Filichia Features: New Ideas for Fiddler on the Roof

Filichia Features: New Ideas for Fiddler on the Roof

Having characters enter from the rear of the house through an aisle is of course nothing new.

And yet, Trevor Nunn shows in his current London revival of Fiddler on the Roof that it's an apt choice for this classic.

For as soon as Tevye alerts us that Anatevka revels in "Tradition," the townspeople who usually bound onto the stage from the wings are still behind the Playhouse's last row. Only now will they join in song musical theater's most famous milkman as they make their way down the aisle.

Nunn doesn't have The Rabbi accompany them. He only enters when his wisdom is needed - he too through the house. This solo entrance establishes that he's the town's most esteemed and important resident.

When Hodel is preparing to leave Anatevka and join Perchik in Siberia, she doesn't just sit and wait for the train to arrive. Instead she slowly walks up the aisle, which informs us of the long and arduous journey she has ahead.

A similar mood is evoked at show's end. After the townspeople sing "Anatevka" with the committed fervor of a national anthem, they make their way inch-by-inch through the house while pulling their belongings on carts. It reinforces in our minds the torturously lengthy trek so many immigrants have been forced to endure throughout history.

All this takes place in front of the unit set that Robert Jones has devised. He's encircled the theater with chockablock houses. Think of a department store's annual Santa's Village - albeit a drab one - and you'll get the point.

Nunn has clearly examined every line and lyric to find hitherto unseen details. In "Tradition" when The Mamas sing that they make "a quiet home," they lower their voices to virtual whispers.

During "Matchmaker," as the three eldest daughters are imagining their weddings and folding sheets, they suddenly spread one wide over their heads. That makes for an improvised chuppah.

As Yente, Louise Gold changes from cheerily hyperactive to rock-hard cold at the wedding. Gold shows that Yente's even more furious than Lazar that he didn't get the bride - and that she didn't get her commission. She also shows how she fears for her future.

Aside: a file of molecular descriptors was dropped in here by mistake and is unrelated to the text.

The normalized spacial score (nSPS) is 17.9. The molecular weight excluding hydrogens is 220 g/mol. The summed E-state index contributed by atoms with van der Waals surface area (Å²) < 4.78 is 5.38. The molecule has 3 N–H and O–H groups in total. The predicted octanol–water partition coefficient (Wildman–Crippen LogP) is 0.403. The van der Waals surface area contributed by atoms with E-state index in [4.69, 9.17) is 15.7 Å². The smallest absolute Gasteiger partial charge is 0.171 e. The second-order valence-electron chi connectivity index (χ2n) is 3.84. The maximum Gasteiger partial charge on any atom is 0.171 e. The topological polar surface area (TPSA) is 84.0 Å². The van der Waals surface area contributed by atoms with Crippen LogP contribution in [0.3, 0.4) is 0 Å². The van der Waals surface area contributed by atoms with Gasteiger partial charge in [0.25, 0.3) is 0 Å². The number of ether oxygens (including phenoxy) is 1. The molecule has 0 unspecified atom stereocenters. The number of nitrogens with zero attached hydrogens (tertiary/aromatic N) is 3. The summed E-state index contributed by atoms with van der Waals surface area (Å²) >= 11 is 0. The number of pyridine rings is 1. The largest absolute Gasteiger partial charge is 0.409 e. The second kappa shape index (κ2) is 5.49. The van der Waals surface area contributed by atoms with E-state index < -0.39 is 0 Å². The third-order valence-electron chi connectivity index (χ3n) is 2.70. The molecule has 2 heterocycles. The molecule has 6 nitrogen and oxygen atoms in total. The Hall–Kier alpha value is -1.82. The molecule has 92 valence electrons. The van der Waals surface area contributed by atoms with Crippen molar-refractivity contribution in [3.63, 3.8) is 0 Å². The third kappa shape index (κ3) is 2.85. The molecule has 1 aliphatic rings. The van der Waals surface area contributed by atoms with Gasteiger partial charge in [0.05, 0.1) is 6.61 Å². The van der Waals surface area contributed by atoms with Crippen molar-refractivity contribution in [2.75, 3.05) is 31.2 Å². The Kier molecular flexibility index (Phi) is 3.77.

As Tevye does those familiar gestures of raising his arms and shaking them wildly in "If I Were a Rich Man," Andy

Nyman suddenly pulls back in pain. Yes - Tevye has been working all day and he should show the ramifications of hard labor.

When Motel confronts Tevye with "A poor tailor is entitled to some happiness," Joshua Gannon roars it out with considerably more conviction than many a previous Motel. Considering that Tevye has always responded "He's starting to talk like a man," Gannon's rant makes his future father-in-law's response all the more understandable.

Then comes the moment when The Rabbi is asked whether the Bible allows or forbids dancing between men and women. Standard-issue productions have had him consult the Bible, scan it slowly and then admit that it doesn't. Nunn saves time by having The Rabbi already know the answer and dispense it.

Without changing a syllable of the text - that's not allowed, remember - Nunn found a new way of ending the first act. It doesn't conclude with Tevye's gesturing to God and questioning why his daughter's wedding had to be ruined by Cossacks. Instead Fyedka and Chava assess the carnage and look at each other. They're reminded that they'll soon have problems as the result of coming from two different religious worlds.

When given the opportunity to accept Chava's interfaith marriage, most Tevyes roar "There is no other hand!" Here Nyman said it softly to indicate that it's a case-closed issue with him.

Then the Anatevkans are evicted. Tevye is consoled that "all the children will be with us" to which Golde has always said "Not all" very quietly. Here Judy Kuhn is instead defiant, spitting out "Not all!" to let Tevye know that she doesn't agree with his decision.

Don't want to child-wrangle any more than necessary? Then follow Nunn's lead in the scene where Yente shows up to match two boys with Tevye and Golde's youngest daughters. Usually she brings them on stage, but Nunn realized that if Yente simply brought their pictures for Golde to assess, that would do. (And it did.)

So now, with the Yiddish production at Stage 42, we now have at least two extraordinary productions of Fiddler on the Roof currently running. Make yours the third. Right? Of course right!

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